Associate Professor William Nestrick, an expert in Renaissance literature and film scholar, died at his home Feb. 29. He was 55.
An enthusiastic and "much beloved teacher," colleagues became concerned when he failed to show up for his Thursday afternoon classes.
Campus police were alerted and he was found dead at his Berkeley home. The coroner's office determined the cause of death was a massive cerebral hemorrhage.
"He was always a congenial and convivial man," said fellow English Professor Donald Friedman, who added that his death came as a great shock as Nestrick had appeared happy and healthy in recent days.
He taught 16th and 17th century literature and was known for his work on Edmund Spenser and George Herbert.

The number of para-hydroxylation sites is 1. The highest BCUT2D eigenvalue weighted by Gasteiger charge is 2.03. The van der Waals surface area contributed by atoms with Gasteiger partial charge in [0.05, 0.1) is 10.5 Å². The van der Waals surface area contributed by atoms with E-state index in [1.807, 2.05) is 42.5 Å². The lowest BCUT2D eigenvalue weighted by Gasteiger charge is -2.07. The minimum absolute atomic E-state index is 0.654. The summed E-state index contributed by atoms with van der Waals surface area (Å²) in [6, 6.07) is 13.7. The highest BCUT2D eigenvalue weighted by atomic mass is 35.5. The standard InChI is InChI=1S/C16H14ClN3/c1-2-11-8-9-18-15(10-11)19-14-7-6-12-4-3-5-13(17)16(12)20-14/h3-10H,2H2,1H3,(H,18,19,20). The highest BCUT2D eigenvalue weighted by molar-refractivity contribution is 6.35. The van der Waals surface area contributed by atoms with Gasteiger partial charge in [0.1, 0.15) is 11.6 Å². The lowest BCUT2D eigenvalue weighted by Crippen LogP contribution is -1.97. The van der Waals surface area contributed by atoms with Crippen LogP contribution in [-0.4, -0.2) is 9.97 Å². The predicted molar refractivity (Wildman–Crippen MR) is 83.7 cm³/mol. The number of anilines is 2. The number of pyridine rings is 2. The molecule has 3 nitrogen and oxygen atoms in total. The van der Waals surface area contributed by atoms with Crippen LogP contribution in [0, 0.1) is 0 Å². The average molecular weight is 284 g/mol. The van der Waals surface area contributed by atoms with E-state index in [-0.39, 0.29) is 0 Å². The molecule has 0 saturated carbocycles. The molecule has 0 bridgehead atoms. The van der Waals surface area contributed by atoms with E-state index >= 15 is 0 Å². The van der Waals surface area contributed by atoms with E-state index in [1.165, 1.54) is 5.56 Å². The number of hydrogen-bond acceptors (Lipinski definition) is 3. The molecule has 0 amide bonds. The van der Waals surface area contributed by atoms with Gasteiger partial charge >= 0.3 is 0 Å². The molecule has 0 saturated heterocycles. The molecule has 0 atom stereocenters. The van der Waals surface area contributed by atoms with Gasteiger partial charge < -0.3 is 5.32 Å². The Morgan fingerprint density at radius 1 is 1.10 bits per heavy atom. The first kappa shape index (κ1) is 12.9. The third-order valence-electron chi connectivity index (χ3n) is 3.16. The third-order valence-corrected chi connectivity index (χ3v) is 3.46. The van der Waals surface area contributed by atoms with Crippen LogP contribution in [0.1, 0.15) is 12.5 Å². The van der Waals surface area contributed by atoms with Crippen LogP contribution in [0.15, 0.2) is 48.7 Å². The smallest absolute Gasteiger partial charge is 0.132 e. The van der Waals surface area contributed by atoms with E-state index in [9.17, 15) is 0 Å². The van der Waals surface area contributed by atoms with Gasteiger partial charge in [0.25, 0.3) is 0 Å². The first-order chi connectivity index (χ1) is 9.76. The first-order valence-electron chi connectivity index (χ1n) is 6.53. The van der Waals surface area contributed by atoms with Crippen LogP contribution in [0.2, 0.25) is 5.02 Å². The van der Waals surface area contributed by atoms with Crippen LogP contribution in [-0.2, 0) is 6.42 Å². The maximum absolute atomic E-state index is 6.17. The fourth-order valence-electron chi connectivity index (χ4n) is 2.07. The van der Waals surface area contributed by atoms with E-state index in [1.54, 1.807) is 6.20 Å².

Currently chair of comparative literature, Nestrick joined the Berkeley faculty in 1967 as an assistant professor. He received his PhD in English from Harvard and was a Henry Fellow at Cambridge University in England in 1962.
"He was an expert in Renaissance literature, but had lately been working in the area of film studies," said Ralph Rader, English chair.
A member of the Berkeley Arts Club, Nestrick was "a devotee of the arts, particularly opera," said Rader.
He is survived by his mother, Nova G. Nestrick, of Orinda.